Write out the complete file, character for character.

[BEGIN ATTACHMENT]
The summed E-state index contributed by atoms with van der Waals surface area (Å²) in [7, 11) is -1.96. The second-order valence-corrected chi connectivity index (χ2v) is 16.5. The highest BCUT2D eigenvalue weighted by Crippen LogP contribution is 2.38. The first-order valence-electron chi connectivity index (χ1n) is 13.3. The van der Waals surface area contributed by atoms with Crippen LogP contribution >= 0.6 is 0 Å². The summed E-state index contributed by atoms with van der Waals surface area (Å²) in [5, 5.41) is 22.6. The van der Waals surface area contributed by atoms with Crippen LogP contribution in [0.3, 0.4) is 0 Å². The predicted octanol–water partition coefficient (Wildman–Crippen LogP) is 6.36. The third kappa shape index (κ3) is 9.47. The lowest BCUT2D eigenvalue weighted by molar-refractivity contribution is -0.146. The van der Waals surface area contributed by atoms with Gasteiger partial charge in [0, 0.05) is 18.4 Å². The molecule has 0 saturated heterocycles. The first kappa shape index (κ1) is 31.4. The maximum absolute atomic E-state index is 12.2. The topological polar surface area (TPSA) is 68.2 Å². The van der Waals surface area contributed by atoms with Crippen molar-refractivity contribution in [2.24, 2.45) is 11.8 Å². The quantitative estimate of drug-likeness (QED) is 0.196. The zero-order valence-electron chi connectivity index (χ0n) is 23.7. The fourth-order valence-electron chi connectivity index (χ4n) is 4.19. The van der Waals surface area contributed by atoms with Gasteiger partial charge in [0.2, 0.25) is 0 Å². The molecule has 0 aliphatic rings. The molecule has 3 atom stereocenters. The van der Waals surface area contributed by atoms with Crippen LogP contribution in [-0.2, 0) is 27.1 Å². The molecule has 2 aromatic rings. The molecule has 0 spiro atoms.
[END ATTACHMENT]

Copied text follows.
The summed E-state index contributed by atoms with van der Waals surface area (Å²) in [7, 11) is -1.96. The second-order valence-corrected chi connectivity index (χ2v) is 16.5. The highest BCUT2D eigenvalue weighted by Crippen LogP contribution is 2.38. The first-order valence-electron chi connectivity index (χ1n) is 13.3. The van der Waals surface area contributed by atoms with Crippen LogP contribution >= 0.6 is 0 Å². The summed E-state index contributed by atoms with van der Waals surface area (Å²) in [5, 5.41) is 22.6. The van der Waals surface area contributed by atoms with Crippen LogP contribution in [0.3, 0.4) is 0 Å². The predicted octanol–water partition coefficient (Wildman–Crippen LogP) is 6.36. The third kappa shape index (κ3) is 9.47. The lowest BCUT2D eigenvalue weighted by molar-refractivity contribution is -0.146. The van der Waals surface area contributed by atoms with Gasteiger partial charge in [0, 0.05) is 18.4 Å². The molecule has 0 saturated heterocycles. The first kappa shape index (κ1) is 31.4. The maximum absolute atomic E-state index is 12.2. The topological polar surface area (TPSA) is 68.2 Å². The van der Waals surface area contributed by atoms with Crippen molar-refractivity contribution in [2.24, 2.45) is 11.8 Å². The quantitative estimate of drug-likeness (QED) is 0.196. The zero-order valence-electron chi connectivity index (χ0n) is 23.7. The fourth-order valence-electron chi connectivity index (χ4n) is 4.19. The van der Waals surface area contributed by atoms with Gasteiger partial charge in [0.2, 0.25) is 0 Å². The molecule has 0 aliphatic rings. The molecule has 3 atom stereocenters. The van der Waals surface area contributed by atoms with Crippen LogP contribution in [-0.2, 0) is 27.1 Å². The molecule has 2 aromatic rings. The molecule has 0 spiro atoms.